CAI's 2005-06 Legislative Priorities

The following is a summary of legislation that CAI sponsored or supported during 2005-06.

AB 2216 (Bass) creates the California Child Welfare Council, an advisory body that will be responsible for improving the collaboration and processes of the multiple agencies and courts that serve children and youth in the child welfare and foster care systems. This bill also requires the creation of judicial outcome measures by April 1, 2008. The goal of the bill is to correct the state’s failure to effectively coordinate services administered by a vast array of state and county agencies, thereby leaving children subject to injuries and without essential health, dental, mental health, housing and educational services. STATUS: The Governor signed this bill on September 22 (Chapter 384, Statutes of 2006).

AB 2284 (Jones) would have required foster children to receive specified health and dental assessments and requires the Department of Health Services to extend Medi-Cal benefits to certain foster care adolescents to age 21. STATUS: Died in committee.

AB 2303 (Judiciary Committee). CAI sponsored the part of this Judicial Omnibus bill that allows, with regard to adoption and legal guardianship, a status review to be held earlier than every six months if the court determines that an earlier review is in the best interest of the child. STATUS: The Governor signed this bill on September 28 (Chapter 567, Statutes of 2006).

AB 2480 (Evans) establishes a process for the appointment of appellate counsel for children in dependency proceedings. The bill is aimed at ensuring that, as a matter of due process, children have competent representation through all stages of the legal process. The measure also clarifies the law pertaining to the holding of patient-therapist/physician and penitent/clergy privilege, thus ensuring that these privileges can be appropriately protected for children in dependency proceedings. STATUS: The Governor signed this bill on September 22 (Chapter 385, Statutes of 2006).

AB 2481 (Evans) would have increased grant payments for foster family home (FFH) providers and provides funding for the recruitment and retention of foster parents and adoptive parents. Specifically, this bill would have increased the foster family home provider grant by 5%; required future annual grant increases based upon the California Necessities Index; and expanded current foster parent recruitment and retention efforts by creating the Foster and Adoptive Parent Recruitment and Retention Program.STATUS: Died in committee.

AB 2781 (Leno) regulates private child support collectors by, among other things, requiring them to meet some basic consumer protections in their dealings with support obligees in contracting for the collection of past-due child support, and prohibiting them from engaging in any debt collection practices that are prohibited by the Rosenthal Fair Debt Collection Practices Act. STATUS: The Governor signed this bill on September 29 (Chapter 797, Statutes of 2006).

AB 2938 (Runner) would have expanded what records can be released to the public in a case of child abuse or negligence that has resulted in a child fatality or near fatality.STATUS: Died in committee.

SB 437 (Escutia) establishes the Healthy Families Presumptive Eligibility Program for children who appear to meet the income requirements of Healthy Families and were receiving but are no longer eligible for Medi-Cal without a share of cost or are eligible for Medi-Cal with share of cost, and establishes the Medi-Cal to Healthy Families Accelerated Enrollment Program, subject to federal approval, to provide temporary benefits until a final eligibility determination is made for children applying for Medi-Cal who appear to be eligible for Healthy Families. STATUS: The Governor signed this bill on September 19 (Chapter 328, Statutes of 2006).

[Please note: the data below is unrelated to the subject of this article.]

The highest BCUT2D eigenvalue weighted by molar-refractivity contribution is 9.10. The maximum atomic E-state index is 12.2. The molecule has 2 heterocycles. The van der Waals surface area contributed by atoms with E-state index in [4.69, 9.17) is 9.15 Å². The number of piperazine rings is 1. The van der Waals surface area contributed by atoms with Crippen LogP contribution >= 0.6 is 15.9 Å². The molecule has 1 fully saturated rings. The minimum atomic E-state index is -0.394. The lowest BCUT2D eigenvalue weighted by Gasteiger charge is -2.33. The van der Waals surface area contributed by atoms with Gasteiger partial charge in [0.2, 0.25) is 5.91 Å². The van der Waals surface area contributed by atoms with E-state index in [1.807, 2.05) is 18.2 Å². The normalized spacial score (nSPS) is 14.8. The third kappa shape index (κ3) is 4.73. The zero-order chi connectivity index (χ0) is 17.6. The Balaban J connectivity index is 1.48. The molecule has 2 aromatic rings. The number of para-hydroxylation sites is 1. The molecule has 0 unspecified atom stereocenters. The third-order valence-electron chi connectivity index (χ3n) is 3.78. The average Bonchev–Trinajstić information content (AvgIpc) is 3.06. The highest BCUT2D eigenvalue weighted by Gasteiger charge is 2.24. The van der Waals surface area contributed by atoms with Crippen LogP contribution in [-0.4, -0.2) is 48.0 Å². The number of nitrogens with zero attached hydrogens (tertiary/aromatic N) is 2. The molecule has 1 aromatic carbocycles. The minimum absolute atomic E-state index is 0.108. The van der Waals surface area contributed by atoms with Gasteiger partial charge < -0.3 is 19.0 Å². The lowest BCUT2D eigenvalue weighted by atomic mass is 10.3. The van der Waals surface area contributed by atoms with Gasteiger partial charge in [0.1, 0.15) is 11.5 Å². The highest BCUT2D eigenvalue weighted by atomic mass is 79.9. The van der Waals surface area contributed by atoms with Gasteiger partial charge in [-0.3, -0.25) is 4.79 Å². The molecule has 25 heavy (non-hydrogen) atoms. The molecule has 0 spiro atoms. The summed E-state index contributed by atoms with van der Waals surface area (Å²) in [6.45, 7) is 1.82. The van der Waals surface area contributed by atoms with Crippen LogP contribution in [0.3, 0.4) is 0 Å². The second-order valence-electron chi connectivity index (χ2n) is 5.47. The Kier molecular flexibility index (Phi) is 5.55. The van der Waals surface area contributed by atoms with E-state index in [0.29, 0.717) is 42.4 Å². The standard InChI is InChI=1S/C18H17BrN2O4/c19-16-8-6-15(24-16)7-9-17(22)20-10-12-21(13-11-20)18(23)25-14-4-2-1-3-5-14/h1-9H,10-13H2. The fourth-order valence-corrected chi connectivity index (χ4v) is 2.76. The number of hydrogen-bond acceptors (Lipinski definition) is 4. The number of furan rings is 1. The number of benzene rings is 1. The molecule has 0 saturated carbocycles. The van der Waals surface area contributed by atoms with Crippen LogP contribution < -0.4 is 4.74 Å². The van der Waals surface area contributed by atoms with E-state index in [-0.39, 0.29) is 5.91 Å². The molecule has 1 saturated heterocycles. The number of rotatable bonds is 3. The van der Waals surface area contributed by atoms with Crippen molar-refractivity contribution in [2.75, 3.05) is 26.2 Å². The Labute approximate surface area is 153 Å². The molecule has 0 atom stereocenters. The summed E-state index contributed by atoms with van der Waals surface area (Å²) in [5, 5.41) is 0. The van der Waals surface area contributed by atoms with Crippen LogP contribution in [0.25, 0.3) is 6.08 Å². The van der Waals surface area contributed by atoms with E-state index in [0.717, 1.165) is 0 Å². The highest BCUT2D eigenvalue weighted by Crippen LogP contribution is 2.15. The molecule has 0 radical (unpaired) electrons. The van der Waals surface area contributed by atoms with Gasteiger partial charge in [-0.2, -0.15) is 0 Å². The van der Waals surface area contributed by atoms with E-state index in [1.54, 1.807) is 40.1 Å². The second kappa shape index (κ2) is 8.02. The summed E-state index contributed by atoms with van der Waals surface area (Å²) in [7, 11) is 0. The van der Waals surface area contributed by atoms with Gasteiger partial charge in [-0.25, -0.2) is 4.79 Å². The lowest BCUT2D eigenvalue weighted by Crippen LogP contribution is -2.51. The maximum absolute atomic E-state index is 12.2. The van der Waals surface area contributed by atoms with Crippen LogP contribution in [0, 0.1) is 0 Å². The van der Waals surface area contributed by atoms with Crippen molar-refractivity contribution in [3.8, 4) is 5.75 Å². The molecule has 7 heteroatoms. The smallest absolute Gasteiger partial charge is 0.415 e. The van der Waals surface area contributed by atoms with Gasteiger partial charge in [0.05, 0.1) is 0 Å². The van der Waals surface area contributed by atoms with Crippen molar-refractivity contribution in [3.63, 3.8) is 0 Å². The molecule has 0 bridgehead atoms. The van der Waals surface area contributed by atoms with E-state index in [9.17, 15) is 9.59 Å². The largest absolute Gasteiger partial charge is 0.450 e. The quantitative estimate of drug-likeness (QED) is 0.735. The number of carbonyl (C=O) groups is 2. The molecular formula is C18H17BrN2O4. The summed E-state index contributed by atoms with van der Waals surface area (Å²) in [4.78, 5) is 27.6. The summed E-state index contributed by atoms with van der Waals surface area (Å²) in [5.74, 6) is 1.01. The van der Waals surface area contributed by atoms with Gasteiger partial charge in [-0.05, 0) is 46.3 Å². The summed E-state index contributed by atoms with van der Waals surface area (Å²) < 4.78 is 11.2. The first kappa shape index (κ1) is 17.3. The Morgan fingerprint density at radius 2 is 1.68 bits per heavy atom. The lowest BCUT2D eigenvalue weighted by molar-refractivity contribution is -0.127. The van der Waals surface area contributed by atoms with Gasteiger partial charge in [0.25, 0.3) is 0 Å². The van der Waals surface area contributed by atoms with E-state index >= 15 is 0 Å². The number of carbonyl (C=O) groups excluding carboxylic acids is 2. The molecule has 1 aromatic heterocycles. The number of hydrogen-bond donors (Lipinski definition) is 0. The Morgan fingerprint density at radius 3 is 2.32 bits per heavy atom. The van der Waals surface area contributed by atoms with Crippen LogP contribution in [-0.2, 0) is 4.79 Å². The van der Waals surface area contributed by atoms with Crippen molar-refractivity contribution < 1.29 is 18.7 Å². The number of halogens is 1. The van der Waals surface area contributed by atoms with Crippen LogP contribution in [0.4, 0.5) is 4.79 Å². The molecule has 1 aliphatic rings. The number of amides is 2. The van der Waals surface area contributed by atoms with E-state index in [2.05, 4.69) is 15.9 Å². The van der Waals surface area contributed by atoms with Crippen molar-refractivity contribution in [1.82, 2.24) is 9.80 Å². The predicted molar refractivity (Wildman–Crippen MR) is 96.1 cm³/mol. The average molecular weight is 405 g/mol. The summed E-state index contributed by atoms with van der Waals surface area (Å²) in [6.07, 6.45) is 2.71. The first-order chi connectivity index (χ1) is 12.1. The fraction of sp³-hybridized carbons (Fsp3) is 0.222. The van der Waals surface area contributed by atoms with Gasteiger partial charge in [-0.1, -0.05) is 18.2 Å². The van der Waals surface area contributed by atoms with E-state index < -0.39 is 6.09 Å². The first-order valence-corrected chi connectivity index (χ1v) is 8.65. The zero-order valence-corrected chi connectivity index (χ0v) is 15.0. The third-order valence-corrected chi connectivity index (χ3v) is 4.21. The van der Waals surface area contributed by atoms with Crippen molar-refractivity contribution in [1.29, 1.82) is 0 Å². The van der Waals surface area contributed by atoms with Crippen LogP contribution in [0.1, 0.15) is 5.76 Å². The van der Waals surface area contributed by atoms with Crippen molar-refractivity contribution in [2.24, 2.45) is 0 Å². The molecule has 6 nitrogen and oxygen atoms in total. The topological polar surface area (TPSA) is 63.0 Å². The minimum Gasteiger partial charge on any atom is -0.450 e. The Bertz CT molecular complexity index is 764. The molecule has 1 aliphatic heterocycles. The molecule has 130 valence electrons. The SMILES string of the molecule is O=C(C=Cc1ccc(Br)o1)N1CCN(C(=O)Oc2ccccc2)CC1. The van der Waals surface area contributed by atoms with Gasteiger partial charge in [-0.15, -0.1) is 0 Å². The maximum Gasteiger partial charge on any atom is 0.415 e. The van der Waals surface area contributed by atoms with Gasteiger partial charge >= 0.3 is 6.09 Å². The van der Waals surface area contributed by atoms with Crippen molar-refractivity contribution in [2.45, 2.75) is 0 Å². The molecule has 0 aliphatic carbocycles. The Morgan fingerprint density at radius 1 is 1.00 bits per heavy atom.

SB 1289 (Cedillo) would have allowed persons to remain voluntarily in foster care until 21 years of age, if they are in attendance in university, community college, or vocational training on a full-time basis. STATUS: Died in committee.

SB 1335 (Soto) would have required the Department of Social Services to conduct annual unannounced licensing inspections of all residential facilities for children, including group homes and foster family homes. STATUS: Died in committee.

SB 1616 (Kuehl) would have required the Division of Juvenile Justice of the Department of Corrections and Rehabilitation, to work with the Social Security Administration and the Department of Health Services to ensure that disabled wards are enrolled in Medi-Cal and that their disability benefits are available to them when they are released from incarceration at a state institution. The bill would have ensured that disabled youth have critical health care and cash assistance immediately upon release, which would help promote their successful reentry into their communities. STATUS: The Governor vetoed this bill on September 29.

SB 1534 (Ortiz) permits a city, county, city and county, or hospital district to, at its discretion, provide aid, including health care, to persons who, but for Section 411 of the federal Personal Responsibility and Work Opportunity Reconciliation Act of 1996. STATUS: The Governor signed this bill on September 29 (Chapter 801, Statutes of 2006).

SB 1576 (Murray) would have eliminated the county share of the cost for transitional housing services for former foster youth between the ages of 18 and 24 subject to funding in the Budget. STATUS: Died in committee. Although the county share-of-cost for the THP-Plus program was eliminated through budget trailer legislation (AB 1808, Chapter 75), the state’s limited funding for this program means that DSS must limit new participation in the THP-Plus program.

SB 1641 (Soto) requires the Department of Social Services to report to the Legislature on the progress of its Community Care Licensing residential care regulation review. The measure defines a home that meets the best needs of the child to include a home that meets the child's health, safety, and well-being needs, is the least restrictive and most family-like environment, and allows the child to engage in reasonable, age-appropriate day-to-day activities, as specified. The bill require the foster child's caregiver to use a reasonable and prudent parent standard, as defined, to determine these age-appropriate activities. STATUS: The Governor signed this bill on September 22 (Chapter 388, Statutes of 2006).